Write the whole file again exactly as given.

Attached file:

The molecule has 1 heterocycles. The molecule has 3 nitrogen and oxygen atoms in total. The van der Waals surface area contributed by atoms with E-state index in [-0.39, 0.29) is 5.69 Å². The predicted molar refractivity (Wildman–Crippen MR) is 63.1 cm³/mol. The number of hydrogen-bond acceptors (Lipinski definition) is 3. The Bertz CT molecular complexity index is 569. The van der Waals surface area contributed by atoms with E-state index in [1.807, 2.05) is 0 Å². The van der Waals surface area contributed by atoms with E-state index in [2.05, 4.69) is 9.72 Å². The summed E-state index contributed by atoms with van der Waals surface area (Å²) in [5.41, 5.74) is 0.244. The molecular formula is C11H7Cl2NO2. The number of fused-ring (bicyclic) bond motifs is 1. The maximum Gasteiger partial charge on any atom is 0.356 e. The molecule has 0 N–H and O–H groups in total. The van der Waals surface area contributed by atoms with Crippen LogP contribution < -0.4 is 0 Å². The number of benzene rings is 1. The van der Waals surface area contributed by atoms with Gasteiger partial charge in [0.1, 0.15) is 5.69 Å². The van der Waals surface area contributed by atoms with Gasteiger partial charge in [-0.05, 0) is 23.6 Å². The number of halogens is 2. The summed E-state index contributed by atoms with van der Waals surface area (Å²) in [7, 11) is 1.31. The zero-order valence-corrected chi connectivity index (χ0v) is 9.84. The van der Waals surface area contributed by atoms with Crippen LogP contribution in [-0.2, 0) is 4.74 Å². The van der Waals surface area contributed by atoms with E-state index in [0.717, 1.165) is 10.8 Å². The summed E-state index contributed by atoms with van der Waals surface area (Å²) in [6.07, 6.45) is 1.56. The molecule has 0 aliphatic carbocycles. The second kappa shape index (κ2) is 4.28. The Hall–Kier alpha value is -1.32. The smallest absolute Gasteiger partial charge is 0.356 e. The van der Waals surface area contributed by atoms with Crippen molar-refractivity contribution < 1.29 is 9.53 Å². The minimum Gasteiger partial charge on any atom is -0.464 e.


The molecule has 1 heterocycles. The molecule has 3 nitrogen and oxygen atoms in total. The van der Waals surface area contributed by atoms with E-state index in [-0.39, 0.29) is 5.69 Å². The predicted molar refractivity (Wildman–Crippen MR) is 63.1 cm³/mol. The number of hydrogen-bond acceptors (Lipinski definition) is 3. The Bertz CT molecular complexity index is 569. The van der Waals surface area contributed by atoms with E-state index in [1.807, 2.05) is 0 Å². The van der Waals surface area contributed by atoms with E-state index in [2.05, 4.69) is 9.72 Å². The summed E-state index contributed by atoms with van der Waals surface area (Å²) in [5.41, 5.74) is 0.244. The molecular formula is C11H7Cl2NO2. The number of fused-ring (bicyclic) bond motifs is 1. The maximum Gasteiger partial charge on any atom is 0.356 e. The molecule has 0 N–H and O–H groups in total. The van der Waals surface area contributed by atoms with Crippen LogP contribution < -0.4 is 0 Å². The number of benzene rings is 1. The van der Waals surface area contributed by atoms with Gasteiger partial charge in [0.1, 0.15) is 5.69 Å². The van der Waals surface area contributed by atoms with Gasteiger partial charge in [-0.05, 0) is 23.6 Å². The number of halogens is 2. The summed E-state index contributed by atoms with van der Waals surface area (Å²) in [7, 11) is 1.31. The zero-order valence-corrected chi connectivity index (χ0v) is 9.84. The van der Waals surface area contributed by atoms with Crippen LogP contribution in [-0.2, 0) is 4.74 Å². The van der Waals surface area contributed by atoms with E-state index in [0.717, 1.165) is 10.8 Å². The summed E-state index contributed by atoms with van der Waals surface area (Å²) in [6.07, 6.45) is 1.56. The molecule has 0 aliphatic carbocycles. The second kappa shape index (κ2) is 4.28. The Hall–Kier alpha value is -1.32. The smallest absolute Gasteiger partial charge is 0.356 e. The van der Waals surface area contributed by atoms with Crippen molar-refractivity contribution < 1.29 is 9.53 Å². The minimum Gasteiger partial charge on any atom is -0.464 e.